April is Autism Awareness Month. This year, I was unable to write a post due to being SO busy, but I did attend several fundraising events hosted by local restaurants to benefit our autism support group, I wore my T-shirts and ribbons and actually generated some questions from people, and I shared on Facebook.
People who follow our family want to know how Carson is doing, especially in school. Carson's school experience is a great one! He is finishing up first grade, and next week is his IEP meeting for second grade!!! He is so smart, so we know he can do well academically. He makes A's and B's. He does struggle with doing the work, though. It may appear that people with autism can be lazy. Sometimes I feel like Carson is being LAZY. But we MUST remind ourselves that Carson perceives work, and most everything else, differently than we do. We should not call it laziness. There are two very good reasons that school work is hard for Carson: 1. It requires him to sit still and concentrate, which is difficult for people with autism. He likes to keep his body moving because it gives him sensory input he needs, plus all the other sensory factors in the environment can distract him from focusing on his tasks; and 2. It requires him to use his fine motor skills to write. Carson naturally struggles with fine motor skills and must attend occupational therapy every week to help him work on those muscles. He has a weak control of the muscles required to do things such as write, paint, color, or button or snap pants or shirts. He can write well now, but the problem is he gets tired very quickly from performing these tasks, and with good reason. Sometimes we need to be reminded that he cannot help it. We are so blessed to have teachers, aides, and friends at school who know and understand Carson, and are so willing to help him in every way. These people are special to my heart! But I also wish more accommodations could be available to him at school. If he could complete more of his work on an iPad or a computer, he would be able to show what he knows and learns so much better!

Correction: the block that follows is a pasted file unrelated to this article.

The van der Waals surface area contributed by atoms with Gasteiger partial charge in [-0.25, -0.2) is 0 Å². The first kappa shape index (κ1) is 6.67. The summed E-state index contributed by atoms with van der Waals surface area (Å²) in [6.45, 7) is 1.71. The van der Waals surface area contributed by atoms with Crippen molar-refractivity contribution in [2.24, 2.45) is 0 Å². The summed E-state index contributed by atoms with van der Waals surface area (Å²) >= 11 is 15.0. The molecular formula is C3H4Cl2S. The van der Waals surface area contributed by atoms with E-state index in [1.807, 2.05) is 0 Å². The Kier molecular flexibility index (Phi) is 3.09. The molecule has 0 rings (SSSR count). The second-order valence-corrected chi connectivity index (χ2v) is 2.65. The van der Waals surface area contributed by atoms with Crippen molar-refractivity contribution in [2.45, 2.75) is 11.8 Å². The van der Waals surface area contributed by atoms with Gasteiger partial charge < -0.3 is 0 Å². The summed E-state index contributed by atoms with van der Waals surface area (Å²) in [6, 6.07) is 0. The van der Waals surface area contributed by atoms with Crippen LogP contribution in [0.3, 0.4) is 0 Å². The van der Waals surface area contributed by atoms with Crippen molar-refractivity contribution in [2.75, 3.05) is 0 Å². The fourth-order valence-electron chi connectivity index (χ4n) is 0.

And now it is May, which is PKU Awareness Month. Two of my children have this rare genetic disorder. Carson and Allison are my PKUers! If you are new to my site and my family, and if you are curious to know what PKU is, please feel free to browse my site. I even have a PKU tab, or you can search from the Topics list on the side. PKU is an enzyme deficiency that causes their bodies to be unable to process phenylalanine (phe for short), one of the amino acids in protein. It is diagnosed shortly after birth through the Newborn Screening Program (heel stick), and treated with a low protein diet and a medical protein formula without phe. The diet means that they cannot eat things that are high in protein, like meat, dairy, and nuts, and even flour! We have to calculate everything they eat to meet their needs. So yes, I do math every day! I have to weigh and measure and add and figure how much protein they get, based on a prescription from the doctor and nutritionist from UAB. It can be lots of work, but after almost 7 years, I am used to it!
|Carson, 6, and Allison, almost 2|
Carson does very well with the diet. I know he has a hard time expressing himself, but he has expressed sadness over having PKU, and wanting to understand why he has it. Having Allison, as well as his friend Noah, has helped him feel better about it, and he knows he is not alone. I have never had a problem with Carson sneaking off-diet foods or even really wanting it. I have told him that anything he wants to try, I can make him a low protein version of it. He is not an adventurous eater, of course, but he will try things sometimes, which is wonderful!
|Carson and his friend, Noah|
The best thing that keeps me positive is telling myself this:
Life is one amazing adventure; enjoy the ride!!!!